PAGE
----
“Roma is a visual effects film. It would have been impossible to create Roma without visual effects.” -Alfonso Cuarón
The most personal project to date from Academy Award-winning director and writer Alfonso Cuarón (Gravity, Children of Men, Y Tu Mama Tambien) is Roma. The movie shares the chronicles of a turbulent year in the lives of a middle-class family in 1970s Mexico City. Cuarón, inspired by the women from his childhood, delivers an artful ode to the matriarchy that shaped his world. The movie is a semi-autobiographical take by the director starring Yalitza Aparicio and Marina de Tavira .
M PC Film overall VFX Supervisor David Griffiths and VFX Producer Bryce Nielson led the team to create the photoreal visual effects of Roma. Stepping back from the complex blockbuster VFX the studio is known for putting talent and technology to craft stunning invisible effects for the movie.
To deliver Cuarón’s vision, MPC had to work around variety of sequences, with the main focus on compositing. Other work included animation, set extensions and restoring 1970’s Mexico City.
The director worked with MPC from the early stages of preproduction, to plan how to seamlessly integrate VFX into the movie and discussing the detail required to build the universe that the movie portrays. Here are some of the invisible VFX integration in the movie as per Cuaron :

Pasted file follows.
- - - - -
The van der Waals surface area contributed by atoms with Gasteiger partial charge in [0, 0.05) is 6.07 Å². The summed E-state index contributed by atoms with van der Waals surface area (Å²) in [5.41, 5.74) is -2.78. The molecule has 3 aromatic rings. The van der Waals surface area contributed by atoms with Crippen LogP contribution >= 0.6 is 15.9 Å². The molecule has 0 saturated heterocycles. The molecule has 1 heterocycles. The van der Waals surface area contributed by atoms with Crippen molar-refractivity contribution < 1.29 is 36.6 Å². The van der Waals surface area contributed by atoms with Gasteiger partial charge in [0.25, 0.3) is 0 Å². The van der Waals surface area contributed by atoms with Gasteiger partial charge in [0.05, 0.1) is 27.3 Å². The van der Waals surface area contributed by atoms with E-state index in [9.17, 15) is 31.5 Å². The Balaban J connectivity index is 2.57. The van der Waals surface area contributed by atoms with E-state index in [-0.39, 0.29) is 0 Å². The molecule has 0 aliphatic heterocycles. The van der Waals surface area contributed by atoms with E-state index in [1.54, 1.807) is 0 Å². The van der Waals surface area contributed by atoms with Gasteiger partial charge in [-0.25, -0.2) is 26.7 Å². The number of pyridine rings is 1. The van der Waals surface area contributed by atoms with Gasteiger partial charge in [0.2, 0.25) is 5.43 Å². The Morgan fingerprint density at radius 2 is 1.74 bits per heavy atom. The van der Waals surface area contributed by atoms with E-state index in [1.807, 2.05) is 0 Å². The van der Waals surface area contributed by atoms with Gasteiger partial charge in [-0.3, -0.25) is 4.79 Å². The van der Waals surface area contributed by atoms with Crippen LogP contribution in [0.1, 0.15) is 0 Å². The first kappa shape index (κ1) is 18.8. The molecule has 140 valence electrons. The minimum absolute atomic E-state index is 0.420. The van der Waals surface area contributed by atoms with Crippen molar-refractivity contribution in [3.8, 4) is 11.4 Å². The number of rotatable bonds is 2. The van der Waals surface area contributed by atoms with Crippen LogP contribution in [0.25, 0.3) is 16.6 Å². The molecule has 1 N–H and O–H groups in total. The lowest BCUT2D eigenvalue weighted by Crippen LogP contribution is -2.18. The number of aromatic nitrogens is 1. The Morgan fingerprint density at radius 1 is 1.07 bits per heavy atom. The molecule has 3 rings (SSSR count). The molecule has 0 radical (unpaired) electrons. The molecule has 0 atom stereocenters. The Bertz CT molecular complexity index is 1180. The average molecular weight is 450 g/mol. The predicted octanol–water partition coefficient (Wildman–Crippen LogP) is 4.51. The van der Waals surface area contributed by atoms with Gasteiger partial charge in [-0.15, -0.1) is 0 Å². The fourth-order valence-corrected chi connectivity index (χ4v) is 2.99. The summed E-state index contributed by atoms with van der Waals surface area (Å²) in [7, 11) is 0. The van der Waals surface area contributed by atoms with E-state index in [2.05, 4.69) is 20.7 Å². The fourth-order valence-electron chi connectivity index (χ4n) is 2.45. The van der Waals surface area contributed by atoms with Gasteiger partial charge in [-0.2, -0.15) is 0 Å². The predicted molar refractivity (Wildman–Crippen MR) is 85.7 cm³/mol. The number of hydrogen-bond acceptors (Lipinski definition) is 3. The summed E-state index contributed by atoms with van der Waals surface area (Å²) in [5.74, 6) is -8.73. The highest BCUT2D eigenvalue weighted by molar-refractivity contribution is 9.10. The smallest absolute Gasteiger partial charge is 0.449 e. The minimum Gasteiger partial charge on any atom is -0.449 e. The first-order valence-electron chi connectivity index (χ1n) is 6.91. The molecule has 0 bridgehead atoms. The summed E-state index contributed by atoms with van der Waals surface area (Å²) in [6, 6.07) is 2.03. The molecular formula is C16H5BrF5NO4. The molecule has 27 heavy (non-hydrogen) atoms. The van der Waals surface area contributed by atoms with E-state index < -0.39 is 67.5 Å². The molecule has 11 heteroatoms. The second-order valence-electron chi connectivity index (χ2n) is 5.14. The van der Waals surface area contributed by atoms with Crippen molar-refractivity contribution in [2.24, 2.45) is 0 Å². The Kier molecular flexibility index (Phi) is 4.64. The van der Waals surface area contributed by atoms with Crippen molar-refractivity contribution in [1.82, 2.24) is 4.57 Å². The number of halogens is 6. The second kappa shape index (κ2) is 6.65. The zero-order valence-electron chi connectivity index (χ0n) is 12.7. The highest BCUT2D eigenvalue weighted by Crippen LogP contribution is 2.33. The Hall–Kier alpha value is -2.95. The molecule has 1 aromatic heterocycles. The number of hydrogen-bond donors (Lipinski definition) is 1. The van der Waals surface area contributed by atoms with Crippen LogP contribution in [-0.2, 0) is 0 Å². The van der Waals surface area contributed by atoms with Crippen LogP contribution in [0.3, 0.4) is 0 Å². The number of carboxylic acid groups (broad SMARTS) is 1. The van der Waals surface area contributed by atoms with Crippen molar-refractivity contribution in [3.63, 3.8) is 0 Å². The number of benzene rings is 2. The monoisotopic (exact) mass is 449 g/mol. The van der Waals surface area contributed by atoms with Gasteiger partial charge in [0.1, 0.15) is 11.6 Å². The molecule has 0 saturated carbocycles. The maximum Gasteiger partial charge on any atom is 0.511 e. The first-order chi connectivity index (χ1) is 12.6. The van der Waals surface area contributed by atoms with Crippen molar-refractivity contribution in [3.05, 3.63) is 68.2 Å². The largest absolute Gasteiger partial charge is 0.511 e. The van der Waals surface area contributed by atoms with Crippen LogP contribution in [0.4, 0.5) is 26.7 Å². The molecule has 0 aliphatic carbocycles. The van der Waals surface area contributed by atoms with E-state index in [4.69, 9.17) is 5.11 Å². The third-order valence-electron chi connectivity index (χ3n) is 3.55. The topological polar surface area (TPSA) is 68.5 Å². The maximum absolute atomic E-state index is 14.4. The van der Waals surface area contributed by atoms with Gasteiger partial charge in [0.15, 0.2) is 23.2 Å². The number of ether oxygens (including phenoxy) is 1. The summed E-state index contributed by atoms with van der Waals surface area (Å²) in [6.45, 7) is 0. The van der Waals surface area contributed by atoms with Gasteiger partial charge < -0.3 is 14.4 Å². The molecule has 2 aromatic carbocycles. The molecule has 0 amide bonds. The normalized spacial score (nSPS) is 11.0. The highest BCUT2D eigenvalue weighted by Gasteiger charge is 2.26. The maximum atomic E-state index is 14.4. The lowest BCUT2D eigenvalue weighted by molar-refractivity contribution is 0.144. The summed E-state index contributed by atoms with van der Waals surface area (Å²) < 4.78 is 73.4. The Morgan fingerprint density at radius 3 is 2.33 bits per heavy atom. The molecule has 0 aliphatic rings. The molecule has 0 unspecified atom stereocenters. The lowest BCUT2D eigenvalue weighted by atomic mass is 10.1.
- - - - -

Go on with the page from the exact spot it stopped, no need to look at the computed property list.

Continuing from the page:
- Cuaron required a photorealistic workflow based on reference photography, concept art provided by the production’s art department and a match graded to the 4K plate workflow. His vision was to recreate 1970’s Mexico City and to both replace and replicate the original reference photography and style of the street scenes, characters, vehicles and lighting set ups.
- Due to the time period that Roma is set in, MPC’s team were required to clean up modern features captured in the original photography by removing or replacing them with CG period features, using artwork provided by the client and recreated at MPC. This included set and street extensions, blue screen comps, DMP replacement artworks, day for night composites and a whole range of inserts ranging from entire cityscape backdrops, to simple street furniture.
- Almost every shot in Roma was touched in some way by compositing and many had multiple types of compositing tasks required. From adding elements, earthquake movements and effects including fire, smoke, embers and water elements, to building environment extensions both as environment builds in 3D and 2.5D projections and finally the compositing of DMP elements.
- There were also a number of shots where multiple plates from different takes were combined. This required the seamless blending of different lighting scenarios into one final look. Replacing the sky in the original photography was another of MPC’s tasks. All of the original plates were shot at 6k and 4K, so the VFX work was extremely detailed and time consuming.
- Finally there were day for night shots required a lot of plate re-grading, light manipulation, feature rebalancing and adding / removing features as well as adding DMP elements into the final shots.
Netflix had acquired publication rights of the movie, however, it did not publicly disclose box-office figures for Roma, according to some reports the film made $90,000–120,000 from three theatres in its opening weekend, 23 to 25 November, and a total of $200,000 over the five-day. Overall the movie’s magical portrayal of the waking of colourful world towards glorious day with exciting, spontaneous possibilities has made it stand out of the lot.